Who’s feeling festive? Oh yeah!
Did you know that Jingle Bells was written as a Thanksgiving song? Did you know that, living in coastal California, my students had no idea what a one-horse open sleigh even is?
It’s challenging to find easy Disney songs to share, but I think this is a sweet one, and fun to sing! Please don’t sue me Disney! I’m just a Joe Schmoe trying to help people be good at music!
You know when you’re at a birthday party and someone starts singing “Happy Birthday,” but they started too high and you have to change keys in the middle of the song?
Don’t do that. Start low. Thanks for coming to my TED Talk ;D
Anyway, I procrastinated making this chord chart, but now that it’s made I’m going to probably use it forever. My brain really wanted the chart to be the other way with the keys on the left and the I/V7/IV as columns, but it just didn’t work out if we wanted to be efficient with our space. Which we do – save the trees and all that.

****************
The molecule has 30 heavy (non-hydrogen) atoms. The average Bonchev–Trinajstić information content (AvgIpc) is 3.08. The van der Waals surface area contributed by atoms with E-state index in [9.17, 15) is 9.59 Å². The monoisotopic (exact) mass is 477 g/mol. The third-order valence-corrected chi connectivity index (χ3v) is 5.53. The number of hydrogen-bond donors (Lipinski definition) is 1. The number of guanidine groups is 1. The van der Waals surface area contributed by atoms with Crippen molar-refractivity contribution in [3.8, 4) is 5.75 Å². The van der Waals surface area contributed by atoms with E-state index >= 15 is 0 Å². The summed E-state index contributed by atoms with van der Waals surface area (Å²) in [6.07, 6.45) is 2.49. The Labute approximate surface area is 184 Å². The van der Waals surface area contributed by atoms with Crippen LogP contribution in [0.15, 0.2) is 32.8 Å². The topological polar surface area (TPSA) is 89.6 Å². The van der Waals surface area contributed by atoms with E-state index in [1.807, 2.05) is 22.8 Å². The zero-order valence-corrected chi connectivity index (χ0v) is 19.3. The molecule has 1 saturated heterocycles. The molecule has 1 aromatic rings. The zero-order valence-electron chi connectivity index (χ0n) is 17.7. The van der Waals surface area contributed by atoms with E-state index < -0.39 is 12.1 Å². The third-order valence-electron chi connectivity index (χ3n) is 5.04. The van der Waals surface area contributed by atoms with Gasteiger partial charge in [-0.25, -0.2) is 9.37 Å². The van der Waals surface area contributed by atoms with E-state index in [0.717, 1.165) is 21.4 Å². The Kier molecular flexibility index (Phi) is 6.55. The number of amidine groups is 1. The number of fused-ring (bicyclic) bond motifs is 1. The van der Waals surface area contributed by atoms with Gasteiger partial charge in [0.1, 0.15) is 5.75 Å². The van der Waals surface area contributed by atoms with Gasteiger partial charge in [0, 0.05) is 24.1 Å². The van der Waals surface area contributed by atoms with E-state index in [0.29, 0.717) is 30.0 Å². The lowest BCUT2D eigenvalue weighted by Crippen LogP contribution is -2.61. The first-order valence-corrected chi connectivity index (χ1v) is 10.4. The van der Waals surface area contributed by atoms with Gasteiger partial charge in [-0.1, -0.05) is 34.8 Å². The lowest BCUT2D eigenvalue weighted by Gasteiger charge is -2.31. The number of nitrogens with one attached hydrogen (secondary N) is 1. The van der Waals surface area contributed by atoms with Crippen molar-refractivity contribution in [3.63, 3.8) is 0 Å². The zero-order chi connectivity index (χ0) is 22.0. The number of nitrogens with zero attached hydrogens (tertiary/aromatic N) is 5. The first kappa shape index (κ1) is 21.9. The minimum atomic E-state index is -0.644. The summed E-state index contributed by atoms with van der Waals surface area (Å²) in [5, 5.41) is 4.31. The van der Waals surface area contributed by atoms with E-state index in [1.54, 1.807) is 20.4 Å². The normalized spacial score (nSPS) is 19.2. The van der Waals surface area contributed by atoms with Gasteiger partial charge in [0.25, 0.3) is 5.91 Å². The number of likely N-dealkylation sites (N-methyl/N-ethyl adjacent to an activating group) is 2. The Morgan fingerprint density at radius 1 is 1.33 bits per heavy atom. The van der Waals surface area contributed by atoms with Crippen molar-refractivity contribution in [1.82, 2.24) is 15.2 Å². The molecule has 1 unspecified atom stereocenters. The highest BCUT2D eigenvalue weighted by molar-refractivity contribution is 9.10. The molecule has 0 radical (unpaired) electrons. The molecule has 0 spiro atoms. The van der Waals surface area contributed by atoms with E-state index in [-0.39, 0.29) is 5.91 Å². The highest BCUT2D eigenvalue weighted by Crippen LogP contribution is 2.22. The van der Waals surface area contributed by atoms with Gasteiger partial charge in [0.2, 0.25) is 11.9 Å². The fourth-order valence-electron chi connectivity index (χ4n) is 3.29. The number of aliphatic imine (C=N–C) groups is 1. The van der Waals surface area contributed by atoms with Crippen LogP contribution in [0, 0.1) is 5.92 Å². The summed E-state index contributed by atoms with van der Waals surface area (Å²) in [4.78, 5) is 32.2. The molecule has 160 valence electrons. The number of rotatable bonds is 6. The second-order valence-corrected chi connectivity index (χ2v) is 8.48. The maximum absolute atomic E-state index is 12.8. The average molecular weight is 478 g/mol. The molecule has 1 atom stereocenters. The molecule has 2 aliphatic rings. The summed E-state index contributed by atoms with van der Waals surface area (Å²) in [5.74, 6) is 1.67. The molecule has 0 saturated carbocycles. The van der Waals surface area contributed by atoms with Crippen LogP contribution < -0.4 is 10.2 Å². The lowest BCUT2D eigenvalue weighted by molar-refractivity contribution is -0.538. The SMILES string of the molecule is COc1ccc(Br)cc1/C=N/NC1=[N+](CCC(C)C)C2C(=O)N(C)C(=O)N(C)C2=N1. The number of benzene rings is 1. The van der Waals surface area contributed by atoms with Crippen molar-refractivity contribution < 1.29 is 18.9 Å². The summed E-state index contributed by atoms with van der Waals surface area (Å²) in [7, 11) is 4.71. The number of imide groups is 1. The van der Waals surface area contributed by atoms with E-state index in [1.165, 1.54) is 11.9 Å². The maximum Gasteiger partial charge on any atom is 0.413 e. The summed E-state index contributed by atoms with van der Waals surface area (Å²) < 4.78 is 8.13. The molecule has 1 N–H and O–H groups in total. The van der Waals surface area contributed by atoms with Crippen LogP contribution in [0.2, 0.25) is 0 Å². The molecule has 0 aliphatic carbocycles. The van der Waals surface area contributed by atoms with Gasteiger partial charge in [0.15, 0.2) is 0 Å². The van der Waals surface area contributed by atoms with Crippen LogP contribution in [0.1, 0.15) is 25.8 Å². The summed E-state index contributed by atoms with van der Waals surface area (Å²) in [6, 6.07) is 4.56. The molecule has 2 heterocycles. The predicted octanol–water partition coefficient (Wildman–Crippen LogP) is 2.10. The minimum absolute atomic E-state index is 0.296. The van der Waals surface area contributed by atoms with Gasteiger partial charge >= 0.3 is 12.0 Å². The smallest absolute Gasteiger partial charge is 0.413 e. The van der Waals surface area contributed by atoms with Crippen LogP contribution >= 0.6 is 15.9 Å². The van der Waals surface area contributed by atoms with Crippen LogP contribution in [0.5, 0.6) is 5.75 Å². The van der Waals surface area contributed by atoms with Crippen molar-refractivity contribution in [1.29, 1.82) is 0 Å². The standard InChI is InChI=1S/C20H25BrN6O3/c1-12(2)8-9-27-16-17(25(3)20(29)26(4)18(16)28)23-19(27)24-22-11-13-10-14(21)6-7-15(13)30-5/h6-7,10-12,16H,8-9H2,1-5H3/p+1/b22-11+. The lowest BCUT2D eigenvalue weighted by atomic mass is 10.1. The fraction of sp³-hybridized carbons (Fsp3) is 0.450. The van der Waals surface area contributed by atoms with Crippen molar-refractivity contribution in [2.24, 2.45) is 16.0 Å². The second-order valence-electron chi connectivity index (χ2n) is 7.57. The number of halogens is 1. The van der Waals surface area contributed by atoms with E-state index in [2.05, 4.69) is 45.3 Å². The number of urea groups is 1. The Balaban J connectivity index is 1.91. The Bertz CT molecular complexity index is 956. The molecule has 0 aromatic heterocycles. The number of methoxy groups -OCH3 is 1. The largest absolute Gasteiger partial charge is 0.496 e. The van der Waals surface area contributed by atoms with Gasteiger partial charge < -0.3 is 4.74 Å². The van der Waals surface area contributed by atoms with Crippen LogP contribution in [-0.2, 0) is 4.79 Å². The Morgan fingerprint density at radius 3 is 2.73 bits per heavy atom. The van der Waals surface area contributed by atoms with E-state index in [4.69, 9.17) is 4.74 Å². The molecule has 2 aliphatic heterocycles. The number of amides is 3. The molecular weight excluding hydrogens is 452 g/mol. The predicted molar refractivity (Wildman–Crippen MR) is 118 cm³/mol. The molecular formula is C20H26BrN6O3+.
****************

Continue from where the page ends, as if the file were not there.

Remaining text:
This is my favorite song to teach with only 2 chords!
Why did I chose to teach it C-G7 for this video? I seriously have no idea, because when I was teaching this to young kids it was much easier to teach this song using F and C7. Ah well. Maybe I’ll make an F-C7 version if there is demand.
Also included: Two strumming patterns!
I love this song for teaching AABA form, its fun chord progression, and just generally having fun while singing. One activity I used to do with elementary students was to have them list things that made them feel good or happy, and have them make their own versions of the song using those things. I love giving students opportunities to be creative and share what they love in their lives!
This classic from “The Sound of Music” was actually one of the first non-original songs I learned on the baritone ukulele! (which is my “home” ukulele – I learned bari before I learned GCEA)
It’s a great study in music theory and an opportunity to try some fingerpicking. Plus, it’s just a gorgeous song.